John Fowles wrote a brilliant essay ten years ago, treating his personality as a private club, "to which I belong, for my sins." The members were always at odds, including "one fathead who fancies himself a novelist. Another pretends to be a feminist. I'd like to see him just once with a duster or an iron in his hand ... We are truly an unspeakably futile shambles. I honestly shall resign if they don't watch out. I've always hated men's clubs anyway."
Fowles was my primary connection to the world of letters, to the uses of imagination and the use of words. I learned to write by reading him and struggled to follow him as best I could. Sometimes I heard his voice in mine strongly, but it didn't make me feel feel puny and deriviative ... though of course I was. It just felt good. It made the monkey happy: I see, I do. Something about the way he would anchor an anecdote so precisely in time and place, giving memory an almost hallucinatory vividness: "We went straight to the front ... This is early in 1915. It sleeted and rained incessantly."
Or: "I still loved, or at any rate still practised, music. I had the big Pleyel harpsichord I use here in our Paris flat. One warm day in Spring, it would have been in 1920, I was playing by chance with the windows open, when the bell rang."
So when I write lines like "I first saw your mother on the Malibu Colony beach, just before lunch on the morning of June 17, 1956. She was playing volleyball, wearing a blue, one-piece Jantzen bathing suit with a little skirt. I fell in love absolutely and permanently at that moment." I feel that heavy, subby-fingered hand on my shoulder. As if I've become him for one sparkling moment, slipping into the foyer of the club before the doorman chases me out. Maybe it's the way Bernstein felt channelling Beethoven in the first bars of "There's a Place For us." Which may be why I feel like part of the writer in me died this weekend, also. It might have been the best part; it was certainly my favorite.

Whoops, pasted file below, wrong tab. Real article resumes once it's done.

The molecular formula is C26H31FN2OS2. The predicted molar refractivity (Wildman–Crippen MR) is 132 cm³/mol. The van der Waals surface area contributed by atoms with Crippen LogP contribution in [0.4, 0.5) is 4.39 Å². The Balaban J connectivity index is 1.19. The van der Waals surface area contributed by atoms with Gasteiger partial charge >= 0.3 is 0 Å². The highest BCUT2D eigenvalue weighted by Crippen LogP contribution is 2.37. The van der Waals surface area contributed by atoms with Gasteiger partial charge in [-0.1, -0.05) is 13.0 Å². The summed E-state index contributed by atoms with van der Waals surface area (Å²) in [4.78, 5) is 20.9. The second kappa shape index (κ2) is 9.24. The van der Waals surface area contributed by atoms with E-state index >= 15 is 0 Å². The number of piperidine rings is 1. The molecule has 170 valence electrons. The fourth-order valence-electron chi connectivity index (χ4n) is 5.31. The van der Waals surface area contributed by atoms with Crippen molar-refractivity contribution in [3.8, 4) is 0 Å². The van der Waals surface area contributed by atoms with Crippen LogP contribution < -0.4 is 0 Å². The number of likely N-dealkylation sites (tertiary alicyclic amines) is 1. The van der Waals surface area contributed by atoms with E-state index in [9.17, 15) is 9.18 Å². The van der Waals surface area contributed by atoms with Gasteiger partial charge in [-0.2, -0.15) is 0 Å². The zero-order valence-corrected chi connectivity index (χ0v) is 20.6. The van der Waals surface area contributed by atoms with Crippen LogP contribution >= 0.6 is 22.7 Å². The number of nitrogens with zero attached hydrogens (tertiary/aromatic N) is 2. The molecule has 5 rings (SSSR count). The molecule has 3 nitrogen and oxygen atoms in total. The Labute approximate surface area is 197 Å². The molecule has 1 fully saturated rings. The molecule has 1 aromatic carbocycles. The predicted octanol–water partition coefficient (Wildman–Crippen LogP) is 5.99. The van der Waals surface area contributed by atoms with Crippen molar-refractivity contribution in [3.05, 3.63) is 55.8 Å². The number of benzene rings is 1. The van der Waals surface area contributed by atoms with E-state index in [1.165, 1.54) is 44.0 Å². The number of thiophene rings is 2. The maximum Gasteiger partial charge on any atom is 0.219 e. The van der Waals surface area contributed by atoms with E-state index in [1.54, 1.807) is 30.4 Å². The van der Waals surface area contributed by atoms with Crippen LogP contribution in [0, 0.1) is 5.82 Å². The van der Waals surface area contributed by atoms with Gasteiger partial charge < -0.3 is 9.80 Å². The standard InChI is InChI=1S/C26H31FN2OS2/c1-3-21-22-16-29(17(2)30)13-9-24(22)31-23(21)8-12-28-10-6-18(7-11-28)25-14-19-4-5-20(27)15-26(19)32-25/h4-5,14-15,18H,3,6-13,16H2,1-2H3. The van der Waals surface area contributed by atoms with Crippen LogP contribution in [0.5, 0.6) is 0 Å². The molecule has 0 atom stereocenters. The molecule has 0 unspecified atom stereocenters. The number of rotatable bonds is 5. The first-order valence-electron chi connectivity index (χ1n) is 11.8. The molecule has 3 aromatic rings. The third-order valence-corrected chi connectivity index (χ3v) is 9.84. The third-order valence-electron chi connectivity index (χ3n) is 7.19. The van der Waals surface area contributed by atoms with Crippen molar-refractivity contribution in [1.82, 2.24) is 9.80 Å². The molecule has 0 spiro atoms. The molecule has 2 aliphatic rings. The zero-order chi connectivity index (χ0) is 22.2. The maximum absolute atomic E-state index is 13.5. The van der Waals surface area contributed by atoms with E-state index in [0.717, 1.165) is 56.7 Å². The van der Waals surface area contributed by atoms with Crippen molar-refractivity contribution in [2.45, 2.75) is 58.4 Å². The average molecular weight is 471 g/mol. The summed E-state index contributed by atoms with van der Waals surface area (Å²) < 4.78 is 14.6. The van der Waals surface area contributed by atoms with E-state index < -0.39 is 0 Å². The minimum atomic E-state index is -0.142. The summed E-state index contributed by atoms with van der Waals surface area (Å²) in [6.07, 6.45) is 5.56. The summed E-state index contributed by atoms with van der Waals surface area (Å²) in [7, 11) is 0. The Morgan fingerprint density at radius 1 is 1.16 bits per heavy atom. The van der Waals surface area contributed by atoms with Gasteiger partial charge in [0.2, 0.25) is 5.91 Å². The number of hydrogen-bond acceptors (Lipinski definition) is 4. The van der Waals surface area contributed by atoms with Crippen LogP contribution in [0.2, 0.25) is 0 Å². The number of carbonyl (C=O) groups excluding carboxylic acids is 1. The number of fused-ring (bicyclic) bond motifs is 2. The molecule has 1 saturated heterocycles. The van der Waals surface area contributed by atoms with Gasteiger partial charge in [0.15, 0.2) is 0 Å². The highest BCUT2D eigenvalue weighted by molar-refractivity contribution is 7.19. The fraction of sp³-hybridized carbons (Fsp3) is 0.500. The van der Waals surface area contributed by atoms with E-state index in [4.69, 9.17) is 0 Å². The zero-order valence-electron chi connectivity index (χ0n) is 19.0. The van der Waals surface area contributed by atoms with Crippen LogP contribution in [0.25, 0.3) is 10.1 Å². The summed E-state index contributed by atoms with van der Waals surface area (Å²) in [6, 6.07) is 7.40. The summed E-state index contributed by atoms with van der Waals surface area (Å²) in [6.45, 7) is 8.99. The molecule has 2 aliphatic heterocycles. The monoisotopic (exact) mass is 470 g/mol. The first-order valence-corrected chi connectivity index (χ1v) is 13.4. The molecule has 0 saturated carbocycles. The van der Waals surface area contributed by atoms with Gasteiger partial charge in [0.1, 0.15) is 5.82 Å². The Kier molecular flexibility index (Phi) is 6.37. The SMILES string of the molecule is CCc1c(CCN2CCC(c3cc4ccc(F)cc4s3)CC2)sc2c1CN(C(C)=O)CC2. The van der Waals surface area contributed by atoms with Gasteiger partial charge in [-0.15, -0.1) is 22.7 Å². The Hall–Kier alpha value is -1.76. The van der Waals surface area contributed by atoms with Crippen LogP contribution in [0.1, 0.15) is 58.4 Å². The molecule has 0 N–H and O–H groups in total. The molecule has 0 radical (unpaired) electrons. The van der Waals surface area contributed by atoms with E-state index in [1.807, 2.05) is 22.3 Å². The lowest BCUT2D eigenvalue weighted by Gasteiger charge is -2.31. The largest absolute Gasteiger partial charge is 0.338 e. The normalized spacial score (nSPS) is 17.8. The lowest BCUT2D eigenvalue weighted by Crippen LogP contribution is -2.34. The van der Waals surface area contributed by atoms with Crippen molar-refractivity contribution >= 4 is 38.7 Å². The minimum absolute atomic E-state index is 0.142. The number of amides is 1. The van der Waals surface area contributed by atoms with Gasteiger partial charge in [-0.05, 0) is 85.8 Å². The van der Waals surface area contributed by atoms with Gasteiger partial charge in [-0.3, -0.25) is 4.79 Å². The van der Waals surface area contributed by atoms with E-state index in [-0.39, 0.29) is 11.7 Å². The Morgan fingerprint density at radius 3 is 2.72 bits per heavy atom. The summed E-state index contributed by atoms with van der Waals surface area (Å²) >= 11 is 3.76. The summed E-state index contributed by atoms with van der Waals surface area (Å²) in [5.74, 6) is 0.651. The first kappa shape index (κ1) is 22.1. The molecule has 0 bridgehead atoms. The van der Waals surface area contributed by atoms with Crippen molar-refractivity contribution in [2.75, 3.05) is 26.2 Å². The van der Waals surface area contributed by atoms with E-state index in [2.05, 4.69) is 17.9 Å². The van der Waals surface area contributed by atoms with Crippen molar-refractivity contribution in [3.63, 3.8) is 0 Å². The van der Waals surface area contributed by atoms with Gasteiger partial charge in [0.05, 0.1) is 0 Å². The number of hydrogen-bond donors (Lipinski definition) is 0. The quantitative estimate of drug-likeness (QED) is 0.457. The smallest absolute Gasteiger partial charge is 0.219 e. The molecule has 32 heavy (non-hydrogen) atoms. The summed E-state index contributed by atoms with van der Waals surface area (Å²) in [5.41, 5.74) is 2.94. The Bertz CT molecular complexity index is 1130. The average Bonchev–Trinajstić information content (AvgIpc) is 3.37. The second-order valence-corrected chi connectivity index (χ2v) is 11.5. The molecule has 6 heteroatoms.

I met Fowles in the summer of 1972. I was in England and determined to have some kind of physical contact with the man who loomed so large in the life of my mind. I found his house in Lyme Regis (everyone knew where he lived, he was the town celebrity) and was lucky enough to discover that he had known my father during his days in Hollywood. There is a stong family resemblance and his delighted "Not George's son?" was my ticket to a long aftenoon drinking St Pauli Girl beer and touring the Undercliff. I wrote to him occasionally after that and always got a response. Some were chiding, as when he told me not to attempt a novel until I was thirty, adding, "I know that's a red rag to the American go-getting bull," and at other times startlingly complimentary as when he called my analysis of the godgame aspects of The French Lieutenant's Woman "shrewd." I was giddy for days. "Fowles thinks I'm shrewd," I would tell anyone I came across, including a cop who stopped me for speeding and a group of Chinese tourists who spoke no English. They nodded and smiled, though. That was enough for me.
Of course I could never really be a member of the club, though I imagined myself on the waiting list from time to time. But it was like the great museums in New York. You might not step inside The Metropolitan or the Modern for years, but it's good to know they're there.The city would be a different place without them; and a far shabbier one. And that last sentence, with its syncopated emphasis and deftly placed semi-colon, is pure John Fowles, making the derivative divine for a moment, as his spirit moves in the blood and the synapses of his most devoted student.
The JR Fowles club was a landmark, an institution and an inspiration.
I hate to see it close its doors.